Health-care providers also need to remember that with diseases like asthma, the parent wants to see a difference when a child uses a medication, Riekert says. A child may skip using his inhaler for a few days and appear fine, for example, and the parent may believe that he or she doesn’t really need it. “It’s not uncommon to see a reaction of ‘no symptoms, no asthma,’ among inner-city families,” Riekert says.

This dynamic also can be true of epilepsy. Avani Modi, PhD, assistant professor of pediatrics at Cincinnati Children’s Hospital Medical Center, is conducting a five-year study funded by the National Institutes of Health that examines adherence to anti-epileptic medications for children with new-onset epilepsy. She says some parents may fail to give the child his or her medications on a day-to-day basis, but then administer the medication each day right before seeing the child’s physician — the phenomenon known as white-coat compliance.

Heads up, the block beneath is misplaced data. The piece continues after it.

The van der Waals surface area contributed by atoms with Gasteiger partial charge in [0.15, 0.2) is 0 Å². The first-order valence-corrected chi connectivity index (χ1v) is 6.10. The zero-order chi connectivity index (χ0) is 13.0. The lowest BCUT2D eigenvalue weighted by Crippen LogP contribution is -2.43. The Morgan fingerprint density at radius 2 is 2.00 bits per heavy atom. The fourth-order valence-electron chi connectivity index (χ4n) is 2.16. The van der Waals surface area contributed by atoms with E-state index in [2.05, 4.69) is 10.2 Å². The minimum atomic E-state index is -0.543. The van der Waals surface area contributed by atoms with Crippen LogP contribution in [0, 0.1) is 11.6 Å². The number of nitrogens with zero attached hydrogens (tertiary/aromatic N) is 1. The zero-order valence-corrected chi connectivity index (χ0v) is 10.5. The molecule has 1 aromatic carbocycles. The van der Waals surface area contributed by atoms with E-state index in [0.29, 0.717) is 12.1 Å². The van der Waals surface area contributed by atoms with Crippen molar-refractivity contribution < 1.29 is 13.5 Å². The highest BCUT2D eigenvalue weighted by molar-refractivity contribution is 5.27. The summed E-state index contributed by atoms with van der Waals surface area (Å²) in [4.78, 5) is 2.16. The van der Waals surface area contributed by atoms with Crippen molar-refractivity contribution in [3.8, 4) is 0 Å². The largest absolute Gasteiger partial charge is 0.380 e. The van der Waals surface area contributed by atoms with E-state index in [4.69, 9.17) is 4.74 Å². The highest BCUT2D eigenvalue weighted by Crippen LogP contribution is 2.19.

“This can be dangerous with epilepsy as the physician measures the drug levels every time the child goes in [for a clinic visit],” says Modi. “If the parent has just started giving the medication, it may not be indicative of what is going on most of the time and clinical decisions may be made on this false level.”

So far, her data indicate that roughly 40 percent of children newly diagnosed with epilepsy adhere almost religiously to the medication protocol, with 13 percent completely dropping off and the other 47 percent taking medications only some of the time. The only medical/sociodemographic factor that correlates with adherence is higher socioeconomic status — nothing else, including the epilepsy type or medication, matters.

Adolescent turmoil

No matter which chronic illness a child has, adherence falls off around adolescence, researchers say. Teenagers yearn for privacy, and resent their parents asking them to keep their bedroom or bathroom doors open in case of a medical emergency. “There is growing evidence that the patient, family and health-care team need to anticipate, in a collaborative manner, how care will be handled during adolescence,” says Anne E. Kazak, PhD, a professor of pediatrics in the University of Pennsylvania School of Medicine. “At the end of adolescence, after all, most teens will be more autonomous in general as they enter early adulthood.”

Plus, after what can be as long as a decade of dealing with a child’s chronic illness, parents may be tempted to turn over the medical management once the child hits 13.